Midhurst councillors look for site for 'amazing' sculpture of Dante searching for Paradise

Midhurst Town Council is looking for a suitable location in the town for a statue of 14th century poet Dante.

At a community and environment committee meeting on Monday (September 13), town councillors discussed options for placing the sculpture of the Italian writer and philosopher, known for his epic — The Divine Comedy.

Cocking based sculptor Philip Jackson is gifting the bronze-cast sculpture to the town because, he said, ‘Midhurst is Paradise’.

Cllr Mark Purves, chairman of the community and environment committee, described the town council's gratitude to Philip Jackson for the donation, and said he and his colleagues are now working 'very hard' to bring the plans to fruition.

The top half of the sculpture, designed by sculptor Philip Jackson

He said: "Philip Jackson is gifting the statue to the town which Harvey Tordoff [vice-chairman of the Midhurst Society] has been liaising with Philip about.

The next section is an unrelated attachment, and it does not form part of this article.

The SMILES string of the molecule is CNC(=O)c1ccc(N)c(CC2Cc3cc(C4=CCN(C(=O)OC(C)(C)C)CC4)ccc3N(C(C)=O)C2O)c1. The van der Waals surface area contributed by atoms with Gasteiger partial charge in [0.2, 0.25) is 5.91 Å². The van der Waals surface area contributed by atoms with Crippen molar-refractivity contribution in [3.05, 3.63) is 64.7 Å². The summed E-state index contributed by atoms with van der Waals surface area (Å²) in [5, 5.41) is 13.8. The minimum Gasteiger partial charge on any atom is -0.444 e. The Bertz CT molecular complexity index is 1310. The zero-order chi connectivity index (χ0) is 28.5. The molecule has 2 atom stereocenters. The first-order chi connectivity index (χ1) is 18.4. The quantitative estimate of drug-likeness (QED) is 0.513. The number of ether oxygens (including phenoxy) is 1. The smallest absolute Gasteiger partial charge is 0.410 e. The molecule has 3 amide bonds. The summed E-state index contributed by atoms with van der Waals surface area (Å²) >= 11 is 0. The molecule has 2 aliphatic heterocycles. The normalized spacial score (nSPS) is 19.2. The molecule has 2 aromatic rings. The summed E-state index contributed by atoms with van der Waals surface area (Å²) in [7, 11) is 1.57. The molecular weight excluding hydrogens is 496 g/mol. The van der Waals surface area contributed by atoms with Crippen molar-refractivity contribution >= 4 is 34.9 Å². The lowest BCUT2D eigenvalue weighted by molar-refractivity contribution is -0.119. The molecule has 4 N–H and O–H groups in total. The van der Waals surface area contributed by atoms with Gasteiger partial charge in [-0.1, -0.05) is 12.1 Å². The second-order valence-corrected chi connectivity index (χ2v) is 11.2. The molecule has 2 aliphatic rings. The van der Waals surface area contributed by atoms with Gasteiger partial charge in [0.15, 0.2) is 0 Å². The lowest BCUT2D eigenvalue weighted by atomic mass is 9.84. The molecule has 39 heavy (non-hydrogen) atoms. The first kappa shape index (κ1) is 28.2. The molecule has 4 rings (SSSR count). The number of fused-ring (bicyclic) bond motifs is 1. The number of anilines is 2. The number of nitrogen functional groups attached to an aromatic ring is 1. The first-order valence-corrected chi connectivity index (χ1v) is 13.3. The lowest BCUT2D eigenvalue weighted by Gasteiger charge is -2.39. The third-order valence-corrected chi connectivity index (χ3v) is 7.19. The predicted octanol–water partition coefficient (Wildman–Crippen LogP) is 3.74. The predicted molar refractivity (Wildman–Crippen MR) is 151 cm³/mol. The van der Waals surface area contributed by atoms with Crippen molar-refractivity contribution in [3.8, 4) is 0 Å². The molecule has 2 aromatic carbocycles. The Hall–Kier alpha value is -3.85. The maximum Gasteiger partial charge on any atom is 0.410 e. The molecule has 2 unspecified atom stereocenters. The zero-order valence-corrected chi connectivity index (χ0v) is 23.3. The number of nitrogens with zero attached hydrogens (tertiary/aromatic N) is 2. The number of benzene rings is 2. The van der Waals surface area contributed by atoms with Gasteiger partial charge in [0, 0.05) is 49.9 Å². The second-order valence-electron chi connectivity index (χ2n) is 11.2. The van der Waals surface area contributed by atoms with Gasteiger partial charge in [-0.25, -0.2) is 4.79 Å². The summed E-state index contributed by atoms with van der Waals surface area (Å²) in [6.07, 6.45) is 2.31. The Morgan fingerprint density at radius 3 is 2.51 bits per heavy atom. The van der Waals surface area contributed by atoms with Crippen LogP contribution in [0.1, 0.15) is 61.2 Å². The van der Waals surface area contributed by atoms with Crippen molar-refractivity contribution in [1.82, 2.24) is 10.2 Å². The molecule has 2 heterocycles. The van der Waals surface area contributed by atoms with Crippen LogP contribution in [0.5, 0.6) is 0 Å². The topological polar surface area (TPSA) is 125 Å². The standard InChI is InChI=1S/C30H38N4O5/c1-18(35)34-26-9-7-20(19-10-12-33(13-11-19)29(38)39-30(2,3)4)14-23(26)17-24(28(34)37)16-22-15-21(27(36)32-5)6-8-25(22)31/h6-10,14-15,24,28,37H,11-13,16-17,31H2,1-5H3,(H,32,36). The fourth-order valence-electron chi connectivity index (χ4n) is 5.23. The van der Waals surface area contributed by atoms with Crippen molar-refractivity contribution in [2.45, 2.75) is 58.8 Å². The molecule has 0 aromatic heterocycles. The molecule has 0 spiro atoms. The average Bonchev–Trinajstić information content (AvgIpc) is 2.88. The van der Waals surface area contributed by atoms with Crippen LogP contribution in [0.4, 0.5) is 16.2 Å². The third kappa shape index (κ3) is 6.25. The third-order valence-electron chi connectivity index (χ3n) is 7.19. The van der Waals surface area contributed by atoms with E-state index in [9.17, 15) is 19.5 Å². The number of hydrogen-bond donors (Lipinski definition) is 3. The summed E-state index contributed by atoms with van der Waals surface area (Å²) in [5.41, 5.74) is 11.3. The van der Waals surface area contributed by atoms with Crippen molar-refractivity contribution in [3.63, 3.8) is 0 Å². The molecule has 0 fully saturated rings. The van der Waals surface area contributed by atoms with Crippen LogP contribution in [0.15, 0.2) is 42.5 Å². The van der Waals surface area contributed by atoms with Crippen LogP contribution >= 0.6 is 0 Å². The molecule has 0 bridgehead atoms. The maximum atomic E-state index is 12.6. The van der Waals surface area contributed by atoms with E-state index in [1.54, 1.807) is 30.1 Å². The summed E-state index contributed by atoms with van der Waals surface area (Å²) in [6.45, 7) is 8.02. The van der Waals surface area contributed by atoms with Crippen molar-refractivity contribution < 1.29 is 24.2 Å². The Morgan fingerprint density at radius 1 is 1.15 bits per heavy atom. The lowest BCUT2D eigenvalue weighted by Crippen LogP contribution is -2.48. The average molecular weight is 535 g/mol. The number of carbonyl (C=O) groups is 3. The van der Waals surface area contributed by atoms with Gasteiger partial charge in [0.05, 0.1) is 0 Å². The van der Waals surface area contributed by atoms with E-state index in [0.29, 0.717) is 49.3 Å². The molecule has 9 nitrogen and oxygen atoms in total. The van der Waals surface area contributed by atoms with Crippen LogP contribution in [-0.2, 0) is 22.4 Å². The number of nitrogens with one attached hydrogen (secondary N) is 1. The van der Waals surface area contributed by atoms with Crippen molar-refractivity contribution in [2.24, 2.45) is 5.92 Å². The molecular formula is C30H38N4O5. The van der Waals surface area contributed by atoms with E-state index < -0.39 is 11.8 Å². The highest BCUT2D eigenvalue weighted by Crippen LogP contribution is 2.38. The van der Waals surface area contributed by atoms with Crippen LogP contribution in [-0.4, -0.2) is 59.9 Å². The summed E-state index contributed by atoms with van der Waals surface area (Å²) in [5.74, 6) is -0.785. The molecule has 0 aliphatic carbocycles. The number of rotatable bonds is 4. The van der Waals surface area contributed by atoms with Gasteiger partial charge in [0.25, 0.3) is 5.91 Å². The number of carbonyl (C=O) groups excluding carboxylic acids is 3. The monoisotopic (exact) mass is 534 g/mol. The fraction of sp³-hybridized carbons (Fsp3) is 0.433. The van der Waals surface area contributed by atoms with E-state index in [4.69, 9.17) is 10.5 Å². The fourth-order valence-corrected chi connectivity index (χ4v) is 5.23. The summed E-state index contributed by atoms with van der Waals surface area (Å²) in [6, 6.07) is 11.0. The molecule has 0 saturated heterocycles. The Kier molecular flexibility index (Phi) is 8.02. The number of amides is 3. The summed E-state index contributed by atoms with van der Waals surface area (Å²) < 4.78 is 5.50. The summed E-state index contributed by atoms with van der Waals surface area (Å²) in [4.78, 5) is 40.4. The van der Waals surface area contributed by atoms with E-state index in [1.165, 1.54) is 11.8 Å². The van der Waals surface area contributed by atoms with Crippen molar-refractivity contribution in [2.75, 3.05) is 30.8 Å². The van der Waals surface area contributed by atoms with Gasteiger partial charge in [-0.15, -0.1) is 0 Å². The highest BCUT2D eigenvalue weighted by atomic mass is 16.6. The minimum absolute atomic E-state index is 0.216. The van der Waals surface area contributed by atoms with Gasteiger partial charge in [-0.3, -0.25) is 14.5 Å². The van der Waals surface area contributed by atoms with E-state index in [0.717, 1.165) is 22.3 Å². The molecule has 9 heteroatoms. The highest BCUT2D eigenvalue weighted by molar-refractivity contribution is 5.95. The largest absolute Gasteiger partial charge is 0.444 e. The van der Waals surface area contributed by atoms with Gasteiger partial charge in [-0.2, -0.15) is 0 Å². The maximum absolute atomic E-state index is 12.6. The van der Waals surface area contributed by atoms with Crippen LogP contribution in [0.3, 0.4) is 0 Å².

"It's a significant piece of work and his work is world-renowned so we want to make sure it is in the right location.

"We are absolutely delighted and honoured that he is giving us a piece of work like that and we are working very hard to make it happen.

"The challenge we have is that we don't own lots of land so we have got to work with landowners to try and make that all happen.

"We have identified a site of preference and we are starting discussions with stakeholders."

The town council has its eyes on a patch of land at South Ponds, which is owned by Chichester District Council, and cllr Purves said the town council now need to demonstrate there is public support for the project.

Cllr Jeanette Sutton said: "As a town council we are thrilled, delighted and honoured to be offered this amazing gift from a world-renowned sculptor.

"It will be a lasting legacy which will attract tourists and will look wonderful."

Cllr Sutton went on to emphasise the significance of the role Dante played in influencing writers and artists for centuries.

"Philip obviously really admires the man who around 1300 made changes to writing and poetry which still affect writers to this day."

Following the announcement in February this year, Philip Jackson told this newspaper: “The sculpture is of Dante having found paradise and I do agree with him – it’s a lovely town.”